Dick returned from the Mediterranean a changed man. He still had the same easy- going demeanor, but if he’d loved ships before, he was now obsessed. He couldn’t stop thinking about the hull of the Kyrenia Ship, its fragments arrayed in the big freshwater tank. “What a mystery I had just witnessed; and what a multitude of questions were bouncing through my head,” he recalled...

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7 The Reconstructor

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pp. 64-78

Within days of our arrival on Cyprus, Dick immersed himself in deciphering the Kyrenia Ship. He spent most of his days and often many of his nights in the castle, listening for the whispers of the ancient shipwright he’d nicknamed Aristides. Everything hinged on his accomplishments during the next year. He was on the cusp of a dream that had begun four...

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8 A Dream in Jeopardy

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pp. 79-90

For my father, Cyprus in the early 1970s was the place where he would either prove his theories or retreat in failure back to the quiet small- town life he’d left behind. For me, as a six- year- old boy, it was a fantastic playground of Crusader castles, beaches kissed by crystal- blue water and an endless array of adventures....

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9 Man’s Failure as a Thinking Animal

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pp. 91-99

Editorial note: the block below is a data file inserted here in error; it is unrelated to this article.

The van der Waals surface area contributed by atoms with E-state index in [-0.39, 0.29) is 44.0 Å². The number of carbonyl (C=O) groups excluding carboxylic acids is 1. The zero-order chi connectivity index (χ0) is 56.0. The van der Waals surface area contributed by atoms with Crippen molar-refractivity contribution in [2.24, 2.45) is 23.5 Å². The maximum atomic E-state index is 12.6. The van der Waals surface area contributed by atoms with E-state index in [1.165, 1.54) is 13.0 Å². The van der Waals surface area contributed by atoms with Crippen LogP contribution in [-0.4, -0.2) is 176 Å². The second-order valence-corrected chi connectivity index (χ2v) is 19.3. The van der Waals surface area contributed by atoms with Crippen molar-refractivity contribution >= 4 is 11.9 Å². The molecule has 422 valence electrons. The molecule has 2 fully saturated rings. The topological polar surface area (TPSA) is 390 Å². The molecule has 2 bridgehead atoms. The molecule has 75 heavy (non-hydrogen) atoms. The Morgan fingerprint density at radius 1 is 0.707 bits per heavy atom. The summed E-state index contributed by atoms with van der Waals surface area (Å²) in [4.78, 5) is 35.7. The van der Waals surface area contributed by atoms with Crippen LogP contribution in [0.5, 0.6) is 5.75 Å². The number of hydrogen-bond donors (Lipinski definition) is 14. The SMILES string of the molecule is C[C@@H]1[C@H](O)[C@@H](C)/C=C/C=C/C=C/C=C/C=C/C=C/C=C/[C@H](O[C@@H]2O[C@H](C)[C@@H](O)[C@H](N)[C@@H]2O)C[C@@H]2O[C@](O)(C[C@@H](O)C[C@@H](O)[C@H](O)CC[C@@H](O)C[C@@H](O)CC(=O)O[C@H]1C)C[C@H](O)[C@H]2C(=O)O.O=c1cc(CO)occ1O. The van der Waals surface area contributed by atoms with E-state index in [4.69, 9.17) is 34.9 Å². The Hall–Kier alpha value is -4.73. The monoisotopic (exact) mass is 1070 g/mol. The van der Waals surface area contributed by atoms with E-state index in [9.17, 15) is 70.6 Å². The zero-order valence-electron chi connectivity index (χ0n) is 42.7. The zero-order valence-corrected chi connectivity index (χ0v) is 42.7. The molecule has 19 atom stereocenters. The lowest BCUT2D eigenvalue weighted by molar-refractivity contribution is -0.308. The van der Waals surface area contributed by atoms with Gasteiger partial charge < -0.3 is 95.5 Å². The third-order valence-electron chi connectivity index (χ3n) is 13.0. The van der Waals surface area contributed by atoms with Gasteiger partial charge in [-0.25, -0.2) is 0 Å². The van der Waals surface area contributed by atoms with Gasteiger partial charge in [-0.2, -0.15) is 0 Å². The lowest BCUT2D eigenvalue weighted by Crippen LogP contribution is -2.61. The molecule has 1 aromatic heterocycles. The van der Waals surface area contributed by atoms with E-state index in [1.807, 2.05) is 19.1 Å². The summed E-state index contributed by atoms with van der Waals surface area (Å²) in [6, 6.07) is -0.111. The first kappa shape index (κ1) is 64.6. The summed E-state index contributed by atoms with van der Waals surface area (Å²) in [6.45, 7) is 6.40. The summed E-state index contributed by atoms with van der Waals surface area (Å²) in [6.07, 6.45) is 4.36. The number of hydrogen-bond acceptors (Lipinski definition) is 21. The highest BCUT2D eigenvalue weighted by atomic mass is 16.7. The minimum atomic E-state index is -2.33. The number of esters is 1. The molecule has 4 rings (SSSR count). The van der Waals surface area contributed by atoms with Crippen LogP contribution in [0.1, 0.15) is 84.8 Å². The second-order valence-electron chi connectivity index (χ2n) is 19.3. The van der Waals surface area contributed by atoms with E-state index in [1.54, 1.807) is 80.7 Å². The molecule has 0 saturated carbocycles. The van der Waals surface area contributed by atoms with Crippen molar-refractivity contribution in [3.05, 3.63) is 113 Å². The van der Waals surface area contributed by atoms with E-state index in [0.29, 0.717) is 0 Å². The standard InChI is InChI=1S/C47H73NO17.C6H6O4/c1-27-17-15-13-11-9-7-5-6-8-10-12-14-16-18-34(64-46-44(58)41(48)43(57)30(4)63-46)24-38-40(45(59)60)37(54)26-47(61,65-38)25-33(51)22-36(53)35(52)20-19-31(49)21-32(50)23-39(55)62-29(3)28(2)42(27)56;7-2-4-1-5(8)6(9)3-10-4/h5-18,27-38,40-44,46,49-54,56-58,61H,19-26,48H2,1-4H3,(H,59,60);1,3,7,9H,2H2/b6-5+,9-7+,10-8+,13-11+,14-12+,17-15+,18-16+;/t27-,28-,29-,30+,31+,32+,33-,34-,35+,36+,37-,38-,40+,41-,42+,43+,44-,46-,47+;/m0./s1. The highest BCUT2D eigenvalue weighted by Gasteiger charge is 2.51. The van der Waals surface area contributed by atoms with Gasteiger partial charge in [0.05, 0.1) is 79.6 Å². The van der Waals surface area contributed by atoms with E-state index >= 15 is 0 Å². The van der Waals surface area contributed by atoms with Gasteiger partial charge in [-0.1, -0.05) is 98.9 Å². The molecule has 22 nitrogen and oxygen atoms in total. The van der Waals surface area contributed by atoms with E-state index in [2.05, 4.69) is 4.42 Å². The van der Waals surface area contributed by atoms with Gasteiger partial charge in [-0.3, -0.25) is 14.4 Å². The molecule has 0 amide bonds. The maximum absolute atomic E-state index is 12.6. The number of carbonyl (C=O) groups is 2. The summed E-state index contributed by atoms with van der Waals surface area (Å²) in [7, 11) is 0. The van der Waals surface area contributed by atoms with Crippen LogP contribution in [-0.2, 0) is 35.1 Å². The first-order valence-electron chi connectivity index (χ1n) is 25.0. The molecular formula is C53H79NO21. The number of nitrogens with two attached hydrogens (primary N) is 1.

My mother’s face had the frozen white look of fear. She stood on the concrete slab that served as the back porch of our house, looking at me across the yard, but her eyes focused somewhere beyond the towering pine trees at the end of our property. I froze. I had been romping in the yard, enjoying the midsummer sun. It seemed as if, for that day only, the honeybees...

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10 Zoe’s Garage

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pp. 100-106

Probably few people in Denver knew the small town’s status as the world’s hub of nautical archaeology, but for the remainder of 1974 and into 1975, Dick and George Bass hammered out plans around one dining room table or the other, figuring out how to keep AINA going despite the political turmoil that had engulfed its expedition sites in Cyprus and Turkey. Things didn’t look good for the...

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11 Settling into Mecca

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pp. 107-116

Dick approached his move to academia much as he had the Kyrenia Ship reconstruction. He pushed ahead with quiet confidence. If he had insecurities about his ability to teach college students, he kept them buried inside. He never seemed plagued by doubt, although he must have been. After all, the university had taken a big chance hiring him, and no one knew whether he had...

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12 Studies in Mud, Charcoal, and Bronze

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pp. 117-129